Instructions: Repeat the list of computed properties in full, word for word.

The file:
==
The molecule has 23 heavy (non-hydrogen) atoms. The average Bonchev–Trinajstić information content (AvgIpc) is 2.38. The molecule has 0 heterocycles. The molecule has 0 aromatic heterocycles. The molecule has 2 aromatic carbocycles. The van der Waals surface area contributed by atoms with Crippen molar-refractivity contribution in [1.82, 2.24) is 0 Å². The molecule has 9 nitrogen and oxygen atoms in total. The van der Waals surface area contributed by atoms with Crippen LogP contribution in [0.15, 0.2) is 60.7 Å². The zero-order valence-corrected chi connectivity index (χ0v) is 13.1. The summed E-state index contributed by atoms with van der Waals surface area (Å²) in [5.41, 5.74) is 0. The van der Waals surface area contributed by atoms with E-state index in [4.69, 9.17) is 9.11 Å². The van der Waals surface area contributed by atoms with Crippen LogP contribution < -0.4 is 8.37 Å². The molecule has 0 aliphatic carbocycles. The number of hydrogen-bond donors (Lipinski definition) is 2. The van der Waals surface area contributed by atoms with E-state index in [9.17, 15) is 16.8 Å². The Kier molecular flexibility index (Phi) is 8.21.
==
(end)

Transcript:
The molecule has 23 heavy (non-hydrogen) atoms. The average Bonchev–Trinajstić information content (AvgIpc) is 2.38. The molecule has 0 heterocycles. The molecule has 0 aromatic heterocycles. The molecule has 2 aromatic carbocycles. The van der Waals surface area contributed by atoms with Crippen molar-refractivity contribution in [1.82, 2.24) is 0 Å². The molecule has 9 nitrogen and oxygen atoms in total. The van der Waals surface area contributed by atoms with Crippen LogP contribution in [0.15, 0.2) is 60.7 Å². The zero-order valence-corrected chi connectivity index (χ0v) is 13.1. The summed E-state index contributed by atoms with van der Waals surface area (Å²) in [5.41, 5.74) is 0. The van der Waals surface area contributed by atoms with E-state index in [4.69, 9.17) is 9.11 Å². The van der Waals surface area contributed by atoms with Crippen LogP contribution < -0.4 is 8.37 Å². The molecule has 0 aliphatic carbocycles. The number of hydrogen-bond donors (Lipinski definition) is 2. The van der Waals surface area contributed by atoms with E-state index in [9.17, 15) is 16.8 Å². The Kier molecular flexibility index (Phi) is 8.21.